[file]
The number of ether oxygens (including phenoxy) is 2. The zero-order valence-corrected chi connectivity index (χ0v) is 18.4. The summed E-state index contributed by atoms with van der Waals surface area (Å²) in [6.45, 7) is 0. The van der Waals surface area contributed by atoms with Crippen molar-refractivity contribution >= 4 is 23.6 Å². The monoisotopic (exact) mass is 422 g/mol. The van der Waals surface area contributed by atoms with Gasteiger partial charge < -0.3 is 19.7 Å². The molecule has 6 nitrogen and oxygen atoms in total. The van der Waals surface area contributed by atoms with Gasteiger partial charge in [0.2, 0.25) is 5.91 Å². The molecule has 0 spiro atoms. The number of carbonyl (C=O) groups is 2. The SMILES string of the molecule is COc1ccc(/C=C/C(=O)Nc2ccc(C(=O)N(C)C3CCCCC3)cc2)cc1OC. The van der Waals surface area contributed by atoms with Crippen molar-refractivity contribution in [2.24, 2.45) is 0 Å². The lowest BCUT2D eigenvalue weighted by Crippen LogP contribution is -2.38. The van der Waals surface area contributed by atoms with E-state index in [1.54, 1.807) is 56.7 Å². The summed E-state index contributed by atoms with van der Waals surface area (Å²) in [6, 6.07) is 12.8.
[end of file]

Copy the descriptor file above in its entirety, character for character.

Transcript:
The number of ether oxygens (including phenoxy) is 2. The zero-order valence-corrected chi connectivity index (χ0v) is 18.4. The summed E-state index contributed by atoms with van der Waals surface area (Å²) in [6.45, 7) is 0. The van der Waals surface area contributed by atoms with Crippen molar-refractivity contribution >= 4 is 23.6 Å². The monoisotopic (exact) mass is 422 g/mol. The van der Waals surface area contributed by atoms with Gasteiger partial charge < -0.3 is 19.7 Å². The molecule has 6 nitrogen and oxygen atoms in total. The van der Waals surface area contributed by atoms with Gasteiger partial charge in [0.2, 0.25) is 5.91 Å². The molecule has 0 spiro atoms. The number of carbonyl (C=O) groups is 2. The SMILES string of the molecule is COc1ccc(/C=C/C(=O)Nc2ccc(C(=O)N(C)C3CCCCC3)cc2)cc1OC. The van der Waals surface area contributed by atoms with Crippen molar-refractivity contribution in [2.24, 2.45) is 0 Å². The lowest BCUT2D eigenvalue weighted by Crippen LogP contribution is -2.38. The van der Waals surface area contributed by atoms with E-state index in [1.54, 1.807) is 56.7 Å². The summed E-state index contributed by atoms with van der Waals surface area (Å²) in [6, 6.07) is 12.8.